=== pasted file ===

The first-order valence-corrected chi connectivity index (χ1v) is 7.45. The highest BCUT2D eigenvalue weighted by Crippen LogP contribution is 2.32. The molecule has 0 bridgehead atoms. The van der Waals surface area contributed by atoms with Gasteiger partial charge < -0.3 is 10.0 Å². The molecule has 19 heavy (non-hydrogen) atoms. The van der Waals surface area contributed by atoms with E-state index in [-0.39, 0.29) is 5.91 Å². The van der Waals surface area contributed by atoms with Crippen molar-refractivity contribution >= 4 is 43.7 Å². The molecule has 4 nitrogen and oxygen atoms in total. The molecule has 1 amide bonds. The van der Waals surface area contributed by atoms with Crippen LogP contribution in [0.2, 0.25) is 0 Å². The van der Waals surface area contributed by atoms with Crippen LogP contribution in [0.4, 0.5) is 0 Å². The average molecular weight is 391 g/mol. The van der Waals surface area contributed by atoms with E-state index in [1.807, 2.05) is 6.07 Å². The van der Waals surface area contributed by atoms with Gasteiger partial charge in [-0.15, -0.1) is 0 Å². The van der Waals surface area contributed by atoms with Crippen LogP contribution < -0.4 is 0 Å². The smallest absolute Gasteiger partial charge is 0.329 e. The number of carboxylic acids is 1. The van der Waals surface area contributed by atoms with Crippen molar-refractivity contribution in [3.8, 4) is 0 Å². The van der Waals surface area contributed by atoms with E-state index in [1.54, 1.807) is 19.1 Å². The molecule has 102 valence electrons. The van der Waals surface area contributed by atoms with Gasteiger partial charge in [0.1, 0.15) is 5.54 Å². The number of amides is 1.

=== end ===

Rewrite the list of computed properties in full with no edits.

The first-order valence-corrected chi connectivity index (χ1v) is 7.45. The highest BCUT2D eigenvalue weighted by Crippen LogP contribution is 2.32. The molecule has 0 bridgehead atoms. The van der Waals surface area contributed by atoms with Gasteiger partial charge < -0.3 is 10.0 Å². The molecule has 19 heavy (non-hydrogen) atoms. The van der Waals surface area contributed by atoms with E-state index in [-0.39, 0.29) is 5.91 Å². The van der Waals surface area contributed by atoms with Crippen molar-refractivity contribution >= 4 is 43.7 Å². The molecule has 4 nitrogen and oxygen atoms in total. The molecule has 1 amide bonds. The van der Waals surface area contributed by atoms with Crippen LogP contribution in [0.2, 0.25) is 0 Å². The van der Waals surface area contributed by atoms with Crippen LogP contribution in [0.4, 0.5) is 0 Å². The average molecular weight is 391 g/mol. The van der Waals surface area contributed by atoms with E-state index in [1.807, 2.05) is 6.07 Å². The van der Waals surface area contributed by atoms with Gasteiger partial charge in [-0.15, -0.1) is 0 Å². The van der Waals surface area contributed by atoms with Crippen LogP contribution < -0.4 is 0 Å². The smallest absolute Gasteiger partial charge is 0.329 e. The number of carboxylic acids is 1. The van der Waals surface area contributed by atoms with Crippen molar-refractivity contribution in [3.8, 4) is 0 Å². The van der Waals surface area contributed by atoms with E-state index in [1.54, 1.807) is 19.1 Å². The molecule has 102 valence electrons. The van der Waals surface area contributed by atoms with Gasteiger partial charge in [0.1, 0.15) is 5.54 Å². The number of amides is 1.